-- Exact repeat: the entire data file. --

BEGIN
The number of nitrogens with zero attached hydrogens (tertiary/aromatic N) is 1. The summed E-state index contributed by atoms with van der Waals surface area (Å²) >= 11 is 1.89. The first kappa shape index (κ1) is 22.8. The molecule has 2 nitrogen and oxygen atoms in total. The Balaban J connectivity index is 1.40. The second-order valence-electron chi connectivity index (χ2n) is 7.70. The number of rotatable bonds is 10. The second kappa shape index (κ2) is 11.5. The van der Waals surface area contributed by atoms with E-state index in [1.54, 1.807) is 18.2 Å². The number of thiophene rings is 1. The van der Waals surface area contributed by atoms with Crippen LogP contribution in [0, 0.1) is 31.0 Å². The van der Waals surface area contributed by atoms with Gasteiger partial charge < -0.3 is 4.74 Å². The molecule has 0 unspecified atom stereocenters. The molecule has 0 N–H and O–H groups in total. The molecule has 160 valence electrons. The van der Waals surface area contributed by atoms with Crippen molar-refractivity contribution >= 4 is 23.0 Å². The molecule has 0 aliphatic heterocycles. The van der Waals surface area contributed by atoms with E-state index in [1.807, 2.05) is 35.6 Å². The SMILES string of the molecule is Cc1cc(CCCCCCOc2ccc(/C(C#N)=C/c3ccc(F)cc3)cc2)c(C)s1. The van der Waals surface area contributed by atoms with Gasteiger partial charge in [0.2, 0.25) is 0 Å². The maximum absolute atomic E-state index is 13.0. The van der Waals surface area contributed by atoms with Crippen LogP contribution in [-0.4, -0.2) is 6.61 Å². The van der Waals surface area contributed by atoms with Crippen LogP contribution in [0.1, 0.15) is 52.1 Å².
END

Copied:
The number of nitrogens with zero attached hydrogens (tertiary/aromatic N) is 1. The summed E-state index contributed by atoms with van der Waals surface area (Å²) >= 11 is 1.89. The first kappa shape index (κ1) is 22.8. The molecule has 2 nitrogen and oxygen atoms in total. The Balaban J connectivity index is 1.40. The second-order valence-electron chi connectivity index (χ2n) is 7.70. The number of rotatable bonds is 10. The second kappa shape index (κ2) is 11.5. The van der Waals surface area contributed by atoms with E-state index in [1.54, 1.807) is 18.2 Å². The number of thiophene rings is 1. The van der Waals surface area contributed by atoms with Crippen LogP contribution in [0, 0.1) is 31.0 Å². The van der Waals surface area contributed by atoms with Gasteiger partial charge < -0.3 is 4.74 Å². The molecule has 0 unspecified atom stereocenters. The molecule has 0 N–H and O–H groups in total. The molecule has 160 valence electrons. The van der Waals surface area contributed by atoms with Crippen molar-refractivity contribution >= 4 is 23.0 Å². The molecule has 0 aliphatic heterocycles. The van der Waals surface area contributed by atoms with E-state index in [1.807, 2.05) is 35.6 Å². The SMILES string of the molecule is Cc1cc(CCCCCCOc2ccc(/C(C#N)=C/c3ccc(F)cc3)cc2)c(C)s1. The van der Waals surface area contributed by atoms with Gasteiger partial charge in [0.2, 0.25) is 0 Å². The maximum absolute atomic E-state index is 13.0. The van der Waals surface area contributed by atoms with Crippen LogP contribution in [-0.4, -0.2) is 6.61 Å². The van der Waals surface area contributed by atoms with Crippen LogP contribution in [0.1, 0.15) is 52.1 Å².